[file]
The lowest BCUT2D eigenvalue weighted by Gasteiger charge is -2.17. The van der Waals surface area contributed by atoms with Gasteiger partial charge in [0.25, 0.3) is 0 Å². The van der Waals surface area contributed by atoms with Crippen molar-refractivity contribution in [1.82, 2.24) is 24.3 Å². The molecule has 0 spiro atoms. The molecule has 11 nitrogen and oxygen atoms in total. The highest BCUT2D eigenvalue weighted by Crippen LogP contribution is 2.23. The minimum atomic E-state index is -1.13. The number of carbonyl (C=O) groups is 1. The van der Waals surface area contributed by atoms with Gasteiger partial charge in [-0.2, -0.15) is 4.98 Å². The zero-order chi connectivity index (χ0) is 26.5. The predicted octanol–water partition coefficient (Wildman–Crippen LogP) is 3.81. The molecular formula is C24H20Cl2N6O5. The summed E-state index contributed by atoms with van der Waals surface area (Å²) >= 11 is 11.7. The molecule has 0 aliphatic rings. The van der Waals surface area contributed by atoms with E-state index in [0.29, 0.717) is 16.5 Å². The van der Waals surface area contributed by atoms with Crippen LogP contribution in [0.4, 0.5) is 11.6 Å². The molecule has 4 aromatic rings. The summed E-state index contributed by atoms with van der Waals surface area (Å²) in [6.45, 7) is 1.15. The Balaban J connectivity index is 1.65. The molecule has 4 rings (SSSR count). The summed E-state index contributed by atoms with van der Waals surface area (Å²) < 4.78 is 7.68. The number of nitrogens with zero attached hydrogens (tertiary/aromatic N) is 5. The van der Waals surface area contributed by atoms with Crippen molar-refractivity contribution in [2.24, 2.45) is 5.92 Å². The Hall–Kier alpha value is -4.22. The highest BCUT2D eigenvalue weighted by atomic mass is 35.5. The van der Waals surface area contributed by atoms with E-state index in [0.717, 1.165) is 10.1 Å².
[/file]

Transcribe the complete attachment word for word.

The lowest BCUT2D eigenvalue weighted by Gasteiger charge is -2.17. The van der Waals surface area contributed by atoms with Gasteiger partial charge in [0.25, 0.3) is 0 Å². The van der Waals surface area contributed by atoms with Crippen molar-refractivity contribution in [1.82, 2.24) is 24.3 Å². The molecule has 0 spiro atoms. The molecule has 11 nitrogen and oxygen atoms in total. The highest BCUT2D eigenvalue weighted by Crippen LogP contribution is 2.23. The minimum atomic E-state index is -1.13. The number of carbonyl (C=O) groups is 1. The van der Waals surface area contributed by atoms with Gasteiger partial charge in [-0.2, -0.15) is 4.98 Å². The zero-order chi connectivity index (χ0) is 26.5. The predicted octanol–water partition coefficient (Wildman–Crippen LogP) is 3.81. The molecular formula is C24H20Cl2N6O5. The summed E-state index contributed by atoms with van der Waals surface area (Å²) >= 11 is 11.7. The molecule has 0 aliphatic rings. The van der Waals surface area contributed by atoms with E-state index in [0.29, 0.717) is 16.5 Å². The van der Waals surface area contributed by atoms with Crippen LogP contribution in [0.4, 0.5) is 11.6 Å². The molecule has 4 aromatic rings. The summed E-state index contributed by atoms with van der Waals surface area (Å²) in [6.45, 7) is 1.15. The Balaban J connectivity index is 1.65. The molecule has 4 rings (SSSR count). The summed E-state index contributed by atoms with van der Waals surface area (Å²) < 4.78 is 7.68. The number of nitrogens with zero attached hydrogens (tertiary/aromatic N) is 5. The van der Waals surface area contributed by atoms with Crippen molar-refractivity contribution in [2.24, 2.45) is 5.92 Å². The Hall–Kier alpha value is -4.22. The highest BCUT2D eigenvalue weighted by atomic mass is 35.5. The van der Waals surface area contributed by atoms with E-state index in [0.717, 1.165) is 10.1 Å².